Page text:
European Trade Goods on the Southern Plains: The Bryson-Paddock (34KA5) and Deer Creek (34KA3) Sites

Article excerpt

The early contact period on the southern Plains (ca. A.D. 1541-1700) is marked by the arrival of Europeans as well as an increased interaction between existing Native American tribes. Native contact with French traders during this time resulted in a greater presence of European trade goods scattered throughout Native American sites. The purpose of this analysis is to develop a more indepth understanding of how the Wichita were using European trade goods and technology during the early- to mid-eighteenth century through the analysis of trade goods recovered from two protohistoric Wichita villages in north central Oklahoma (34KA3 and 34KA5). It is evident that the Wichita traded for many different types of European goods, although several native technologies did not change at this time. In fact, many European trade goods were often intentionally modified to mimic tools and ornaments of native manufacture, representing a selective incorporation of European material culture into native technology during this time period.

Protohistoric, French interaction, fur trade, Wichita, European trade goods

Detailed archaeological investigations concerning the interaction between Europeans and Native Americans during the Protohistoric, or early contact, period in Oklahoma (ca. A.D. 15501700) are lacking in the academic world, despite the wide popularity of this time period with amateurs and historians. Although a few professionals have dedicated much of their research to learning more about this period, most published literature tends to focus on either the prehistoric (native) or the historic (European) aspect of life at this time (Scott 1998:492). Thus, much attention has been paid to European trading posts and military establishments (see Lewis 1972, 1975) while reports resulting from excavations at native sites tend to concentrate solely on the native component with little research into any European trade goods that may have been recovered (see Hartley and Miller 1977). This trend is not only true for Oklahoma, but also for the entire Plains (Scott 1998).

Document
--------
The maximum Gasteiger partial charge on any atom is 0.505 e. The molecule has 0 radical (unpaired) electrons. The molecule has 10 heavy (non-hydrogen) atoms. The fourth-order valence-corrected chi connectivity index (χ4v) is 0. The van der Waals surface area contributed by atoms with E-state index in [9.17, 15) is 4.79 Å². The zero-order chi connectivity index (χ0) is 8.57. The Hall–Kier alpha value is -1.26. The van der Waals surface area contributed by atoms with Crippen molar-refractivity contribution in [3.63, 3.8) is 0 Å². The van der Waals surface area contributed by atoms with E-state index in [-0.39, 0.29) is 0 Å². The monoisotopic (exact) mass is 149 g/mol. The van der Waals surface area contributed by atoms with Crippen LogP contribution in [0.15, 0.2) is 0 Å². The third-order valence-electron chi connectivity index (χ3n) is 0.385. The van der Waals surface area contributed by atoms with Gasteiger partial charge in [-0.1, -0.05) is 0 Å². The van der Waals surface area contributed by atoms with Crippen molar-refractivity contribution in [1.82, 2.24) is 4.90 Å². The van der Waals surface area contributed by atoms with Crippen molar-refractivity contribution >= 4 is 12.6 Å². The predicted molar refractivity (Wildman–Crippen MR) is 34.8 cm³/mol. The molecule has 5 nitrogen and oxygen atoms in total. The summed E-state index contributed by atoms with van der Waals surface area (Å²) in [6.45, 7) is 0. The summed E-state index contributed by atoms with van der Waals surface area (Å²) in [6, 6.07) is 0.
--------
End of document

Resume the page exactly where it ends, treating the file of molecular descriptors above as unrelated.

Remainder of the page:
With only a few exceptions (Jelks 1966; Sudbury 1976), most protohistoric site reports from the southern Plains only list recovered trade goods (also referred to as "historic artifacts") without performing detailed analyses discussing their significance. This is most likely due to the fact that many archaeologists excavating these sites are not trained in identifying or analyzing European trade goods. Therefore, the historic analysis is often left for future researchers or collaborators. Discussions about trade goods and the interaction between Europeans and Native Americans instead tend to come more from ethnographers and historians. Little archaeological evidence has been published concerning material changes caused by the interaction between Europeans and Native Americans on the southern Plains during the Protohistoric period.

This research is directed at obtaining a more complete understanding of this aspect of the earlyto mid-1700s on the southern Plains through an analysis of the utilization of trade goods by the Wichita in north central Oklahoma. This research focuses on describing which trade goods were acquired by the Wichita, as well as how these trade goods were being used by local villagers. Due to the scope of the project and time constraints, only the trade goods recovered from the Bryson-Paddock site (34KA5) and the Deer Creek site (34KA3) are analyzed (Figure 1). It is conceded that a more rounded understanding of the extent of influence European goods had on the inhabitants of these sites could be achieved through additional research of the recovered native material. This larger analysis should be undertaken in the future, and this paper represents a first step toward this goal. Therefore, the research subject is condensed in order to concentrate on two aspects of this larger issue: 1) to understand the types of goods that were traded to the Wichita from the French and 2) how these trade goods were being utilized and manipulated by the Wichita during their relatively short occupation at these two sites. …